Wednesday, December 23, 2009

Political bumper sticker

Today when I was out finishing my Christmas shopping in Montgomery, I saw a bumper sticker on a car in the Target parking lot. The bumper sticker said "Pray for Obama, Psalm 109:8" I wrote the chapter and verse down so that I could look it up when I got home. When I looked it up it said, in the Contemporary English Version, "Cut his life short and let someone else have his job." And in the King James Version, "Let his days be few; and let another take his office."

If that is not the most un-Christian sentiment, posing as Christian, that I've ever seen I don't know what is. It is one thing to wish him out of office, if that is your politics, fine. But to wish his life cut short is a totally different story. And don't even bother saying that if it is in the Bible it can't be un-Christian, because there are plenty of un-Christian things in the Old Testament.

People like that who call themselves Christian with so much hatred in their hearts just sickens me.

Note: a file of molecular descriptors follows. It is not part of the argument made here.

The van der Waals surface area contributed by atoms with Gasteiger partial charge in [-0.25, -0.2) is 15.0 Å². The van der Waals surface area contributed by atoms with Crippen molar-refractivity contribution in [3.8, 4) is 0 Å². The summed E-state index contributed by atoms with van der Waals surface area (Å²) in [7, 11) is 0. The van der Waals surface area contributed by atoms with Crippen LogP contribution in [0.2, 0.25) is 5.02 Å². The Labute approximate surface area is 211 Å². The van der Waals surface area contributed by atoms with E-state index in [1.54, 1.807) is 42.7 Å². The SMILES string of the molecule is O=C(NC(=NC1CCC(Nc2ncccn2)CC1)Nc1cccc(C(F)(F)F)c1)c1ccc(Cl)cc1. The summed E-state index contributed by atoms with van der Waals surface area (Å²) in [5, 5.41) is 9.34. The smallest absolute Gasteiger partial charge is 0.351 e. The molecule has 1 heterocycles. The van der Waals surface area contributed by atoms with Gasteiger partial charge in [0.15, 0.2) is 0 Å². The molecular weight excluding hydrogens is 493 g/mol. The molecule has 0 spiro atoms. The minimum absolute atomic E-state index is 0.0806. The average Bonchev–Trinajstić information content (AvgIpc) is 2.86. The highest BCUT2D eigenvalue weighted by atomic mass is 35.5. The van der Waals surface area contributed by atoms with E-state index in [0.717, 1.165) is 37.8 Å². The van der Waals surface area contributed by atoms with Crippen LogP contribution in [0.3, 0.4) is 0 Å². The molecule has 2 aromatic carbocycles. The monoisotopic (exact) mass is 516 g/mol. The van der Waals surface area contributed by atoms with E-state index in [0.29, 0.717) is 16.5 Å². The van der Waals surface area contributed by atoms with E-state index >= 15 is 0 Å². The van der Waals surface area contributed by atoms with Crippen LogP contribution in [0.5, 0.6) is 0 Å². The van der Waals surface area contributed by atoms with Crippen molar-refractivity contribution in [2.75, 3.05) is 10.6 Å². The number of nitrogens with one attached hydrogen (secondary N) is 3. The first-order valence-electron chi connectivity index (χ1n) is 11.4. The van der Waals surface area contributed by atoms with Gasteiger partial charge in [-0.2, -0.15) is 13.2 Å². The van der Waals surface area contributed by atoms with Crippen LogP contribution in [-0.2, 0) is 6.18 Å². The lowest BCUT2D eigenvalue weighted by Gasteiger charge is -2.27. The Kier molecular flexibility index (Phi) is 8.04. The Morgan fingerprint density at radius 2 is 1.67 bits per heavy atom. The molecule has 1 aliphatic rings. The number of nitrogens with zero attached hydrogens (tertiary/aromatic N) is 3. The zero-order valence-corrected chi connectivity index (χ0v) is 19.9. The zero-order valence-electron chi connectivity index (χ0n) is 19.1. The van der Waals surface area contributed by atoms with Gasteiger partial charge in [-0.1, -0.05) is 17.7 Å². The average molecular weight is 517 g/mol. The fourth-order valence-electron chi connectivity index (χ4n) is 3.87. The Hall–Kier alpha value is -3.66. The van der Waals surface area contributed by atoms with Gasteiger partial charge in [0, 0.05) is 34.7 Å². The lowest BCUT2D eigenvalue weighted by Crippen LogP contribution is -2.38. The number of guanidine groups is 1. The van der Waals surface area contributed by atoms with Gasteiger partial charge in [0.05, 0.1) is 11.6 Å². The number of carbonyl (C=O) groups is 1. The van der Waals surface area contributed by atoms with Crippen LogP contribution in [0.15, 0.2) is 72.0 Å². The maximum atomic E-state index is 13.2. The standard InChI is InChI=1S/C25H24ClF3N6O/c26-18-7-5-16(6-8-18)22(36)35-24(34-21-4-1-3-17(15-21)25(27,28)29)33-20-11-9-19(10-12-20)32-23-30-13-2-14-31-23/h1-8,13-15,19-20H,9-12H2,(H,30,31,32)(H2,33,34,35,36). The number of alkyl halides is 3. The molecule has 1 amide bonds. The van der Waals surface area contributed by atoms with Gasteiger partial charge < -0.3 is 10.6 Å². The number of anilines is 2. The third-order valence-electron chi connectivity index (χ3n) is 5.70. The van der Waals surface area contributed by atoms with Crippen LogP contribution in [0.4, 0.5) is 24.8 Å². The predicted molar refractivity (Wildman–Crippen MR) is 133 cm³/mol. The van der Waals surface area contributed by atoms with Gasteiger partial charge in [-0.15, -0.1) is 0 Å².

Wednesday, December 09, 2009

A sad day

Today is a sad day for my family. My uncle, William Ray Strickland died this morning after an extended illness. He was only 44 years old, but has had health issues since 1996 when he contracted encephalitis during the outbreak in Atlanta.

Rest in Peace, Will. We will all miss you.

Tuesday, October 20, 2009

Musing on conspiracy theories & the 16th Amendment

At the suggestion/request of a student, I watched the Zeitgeist video yesterday. One of many of the conspiracy theories set forth in the video is that the Federal Income Tax is unconstitutional because the 16th Amendment was not properly ratified. So today I did a little looking on the internet to find out what the argument is supporting that position. I found this website that points to all the mistakes made by the states that ratified the amendment, but I don't really plan to research the validity of its claims at this point.